We recently took off on a 2 night, 3 day trip on the Scenic Illinois River in Northeast Oklahoma. We floated from the Arkansas border to Tahlequah, OK. Check out the VLOG episode here! One of the most challenging aspects of an overnight trip is packing. I am going to show you 7 tips for how to pack your boat for a great trip on the river. This article will include how to’s, gear recommendations, and more so check it out.

1. Start with a Reliable Vessel

Insure that your boat is in good working order and that if you are going to experience large rapids that you have the necessary equipment like a spray skirt and a throw bag. The river that we floated has very few rapids and none of them are over class-1, so the throw bag can stay at home. We brought our spray skirts simply because we were expecting rain.

A trip can go awry very quickly if you have a boat failure. A boat that takes on water or doesn’t navigate properly can mean capsizing or getting pinned on riprap. Pay attention to the weight limit of your vessel as well. I do not hold manufacturer recommended weights as the final decider, but I was about 25 pounds over my recommended weight and that was about as far as I am willing to push it. I was sitting pretty low.

*Craigslist is a great place to find a gently used kayak for a much cheaper price than buying new. Good touring yaks can be had for under $1000. That is a steal!

2. Remember the Basics

The basic needs for survival are food, water and shelter, not necessarily in that order. A human can survive over 3 weeks without food, but will perish without water in 3-5 days. Shelter is important to maintain body temperature and protect from exposure and the elements.

  • Water- We always bring plenty of water in addition to a means of purifying freshwater. We use the STERIPEN and it has never let us down in harsh environments. A helpful tip when harvesting water from a stagnant source, use a bandana or buff to filter out floaties before treating with the UV light.

Due to the river having fairly clean water, I normally carry 2-32 ounce Nalgene bottles. These bottles are nearly indestructible and make using the STERIPEN super easy. Each bottles takes 1 minute of UV exposure to produce drinkable water.

*If a precarious situation such as a thunderstorm keeps you in your tent, the Nalgene makes for an effective pee bottle too.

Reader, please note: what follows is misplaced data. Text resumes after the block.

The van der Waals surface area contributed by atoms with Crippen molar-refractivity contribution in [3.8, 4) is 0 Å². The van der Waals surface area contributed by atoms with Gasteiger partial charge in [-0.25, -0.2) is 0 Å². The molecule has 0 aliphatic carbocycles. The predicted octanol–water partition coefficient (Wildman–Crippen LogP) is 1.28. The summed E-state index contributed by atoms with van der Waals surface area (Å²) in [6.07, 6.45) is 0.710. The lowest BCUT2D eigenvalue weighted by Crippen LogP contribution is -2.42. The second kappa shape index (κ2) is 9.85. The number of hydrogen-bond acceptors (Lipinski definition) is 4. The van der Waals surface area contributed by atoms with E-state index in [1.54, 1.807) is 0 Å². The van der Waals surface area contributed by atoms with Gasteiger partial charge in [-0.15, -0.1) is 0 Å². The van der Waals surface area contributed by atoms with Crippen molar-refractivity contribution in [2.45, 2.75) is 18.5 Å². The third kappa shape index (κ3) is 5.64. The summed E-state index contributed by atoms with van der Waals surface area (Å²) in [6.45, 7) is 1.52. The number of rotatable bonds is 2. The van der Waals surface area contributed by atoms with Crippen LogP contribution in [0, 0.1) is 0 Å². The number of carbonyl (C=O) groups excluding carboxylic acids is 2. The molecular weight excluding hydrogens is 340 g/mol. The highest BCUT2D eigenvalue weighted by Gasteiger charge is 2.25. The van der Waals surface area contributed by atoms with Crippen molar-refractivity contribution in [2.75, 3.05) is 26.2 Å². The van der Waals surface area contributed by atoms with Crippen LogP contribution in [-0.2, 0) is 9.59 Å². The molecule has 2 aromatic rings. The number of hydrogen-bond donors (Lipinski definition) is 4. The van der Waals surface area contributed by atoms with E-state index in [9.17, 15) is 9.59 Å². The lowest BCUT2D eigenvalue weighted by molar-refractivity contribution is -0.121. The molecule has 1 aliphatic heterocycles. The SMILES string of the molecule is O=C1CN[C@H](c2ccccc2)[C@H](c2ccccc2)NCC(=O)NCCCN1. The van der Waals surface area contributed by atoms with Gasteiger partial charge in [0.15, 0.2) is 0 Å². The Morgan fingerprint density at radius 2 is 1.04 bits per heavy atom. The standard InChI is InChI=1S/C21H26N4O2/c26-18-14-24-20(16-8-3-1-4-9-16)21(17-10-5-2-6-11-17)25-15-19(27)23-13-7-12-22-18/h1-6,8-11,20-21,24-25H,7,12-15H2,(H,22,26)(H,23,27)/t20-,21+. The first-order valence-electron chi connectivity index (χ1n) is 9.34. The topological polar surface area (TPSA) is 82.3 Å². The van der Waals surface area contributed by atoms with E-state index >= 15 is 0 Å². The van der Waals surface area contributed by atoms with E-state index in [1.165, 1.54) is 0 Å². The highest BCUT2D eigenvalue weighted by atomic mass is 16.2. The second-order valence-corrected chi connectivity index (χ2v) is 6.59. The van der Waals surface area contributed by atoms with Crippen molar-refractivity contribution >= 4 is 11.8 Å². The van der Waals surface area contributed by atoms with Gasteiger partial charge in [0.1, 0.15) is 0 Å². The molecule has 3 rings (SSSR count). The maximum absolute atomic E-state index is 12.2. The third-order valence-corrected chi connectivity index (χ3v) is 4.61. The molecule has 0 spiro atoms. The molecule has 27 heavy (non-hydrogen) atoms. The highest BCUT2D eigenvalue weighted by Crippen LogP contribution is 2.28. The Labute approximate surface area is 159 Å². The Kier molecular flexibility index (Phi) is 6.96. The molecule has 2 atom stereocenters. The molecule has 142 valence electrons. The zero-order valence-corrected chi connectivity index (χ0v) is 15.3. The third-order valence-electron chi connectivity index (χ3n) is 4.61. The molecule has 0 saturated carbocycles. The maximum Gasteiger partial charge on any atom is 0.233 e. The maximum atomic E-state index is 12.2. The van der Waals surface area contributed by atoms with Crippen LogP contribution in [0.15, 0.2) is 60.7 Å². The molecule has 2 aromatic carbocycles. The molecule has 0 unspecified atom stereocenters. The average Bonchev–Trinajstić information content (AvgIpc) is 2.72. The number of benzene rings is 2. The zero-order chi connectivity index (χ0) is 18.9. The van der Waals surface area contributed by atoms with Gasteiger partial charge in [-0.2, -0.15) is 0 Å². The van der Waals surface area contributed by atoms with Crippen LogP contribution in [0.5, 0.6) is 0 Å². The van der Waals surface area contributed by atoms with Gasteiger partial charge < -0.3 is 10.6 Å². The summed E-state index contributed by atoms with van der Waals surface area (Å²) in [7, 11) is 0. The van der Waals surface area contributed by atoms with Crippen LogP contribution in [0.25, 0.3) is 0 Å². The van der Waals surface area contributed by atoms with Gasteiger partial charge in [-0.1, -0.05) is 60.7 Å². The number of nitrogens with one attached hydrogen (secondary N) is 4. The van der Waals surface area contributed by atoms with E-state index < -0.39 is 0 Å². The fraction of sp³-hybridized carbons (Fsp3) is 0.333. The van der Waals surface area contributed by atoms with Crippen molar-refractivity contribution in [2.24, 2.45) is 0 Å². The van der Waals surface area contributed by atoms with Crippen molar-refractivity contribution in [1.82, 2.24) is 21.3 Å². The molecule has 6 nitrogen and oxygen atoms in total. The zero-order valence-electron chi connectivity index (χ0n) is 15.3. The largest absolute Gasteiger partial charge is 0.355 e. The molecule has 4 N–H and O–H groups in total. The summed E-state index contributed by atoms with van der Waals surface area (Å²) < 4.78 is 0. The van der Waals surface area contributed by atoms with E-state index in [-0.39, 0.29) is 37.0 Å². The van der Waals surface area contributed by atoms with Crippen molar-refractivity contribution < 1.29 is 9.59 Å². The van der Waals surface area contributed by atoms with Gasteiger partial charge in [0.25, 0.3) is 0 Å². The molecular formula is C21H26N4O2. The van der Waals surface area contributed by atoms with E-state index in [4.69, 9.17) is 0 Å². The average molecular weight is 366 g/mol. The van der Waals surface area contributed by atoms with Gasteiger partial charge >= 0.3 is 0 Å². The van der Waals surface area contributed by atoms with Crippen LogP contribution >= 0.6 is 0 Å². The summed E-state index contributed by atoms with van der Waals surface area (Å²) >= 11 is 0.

• Food- Pack extra food. Even if you are a super-ultra-lightweight hiker and you carry a scale to the trailhead to make sure you’re not carrying too much, an extra couple of CLIF bars could be the difference in you having enough energy to swim, run, or hike to a nearby road or home for help.

For a river trip, we normally stick with a small ice chest or cooler bag for items like chicken breasts, bacon, and other easily packable perishables. This time, we brought along eggs, bacon, and hash-browns for breakfast. For lunch we brought bread, lunch meat, and trail mix. For dinner we did fish, chicken, sausage and veggies.

*Helpful Tip- Make Hobo-style meals ahead of time in aluminum foil and store them in freezer baggies in the cooler. Once you get to camp, throw them on the coals and enjoy. Once you’re done, put the cooled aluminum back in the freezer bag for easy disposal.

  • Shelter-Always carry some kind of shelter, regardless of the length of your trip. A simple solar blanket and fire bag can keep you warm and dry in a bad situation.

The last time that we didn’t pack shelter on a trip was Land Run 100 in April of this year. We assumed that since it was a bike race, shelter would not be needed. FALSE. We found ourselves completely exhausted and borderline hypothermic at mile 34 in the middle of rural Logan County Oklahoma with nothing but soaked clothes and spotty cell reception. Had we packed a simple lighter and 2 space blankets (minimal weight), we would have been much more pleasant in the root cellar that we hunkered down in for 45 minutes waiting on help to arrive.

On this trip, due to the chance of rain and the unavoidable onslaught of mosquitos, we opted to pack a backpacking tent sans stakes. The same coverage could be achieved for one person with a hammock and a bug net/tarp setup. Stakes are imperative when the chance for rain exists. Fancy backpacking tent flies aren’t designed to be used without stakes. We know, because we left ours at home and paid for it with soggy tent walls.

*An ultralight tarp such as the Hennessy Hex can be used as a shelter in a pinch with just a couple of stakes and some tracking poles or paddles. 

3. Stay Dry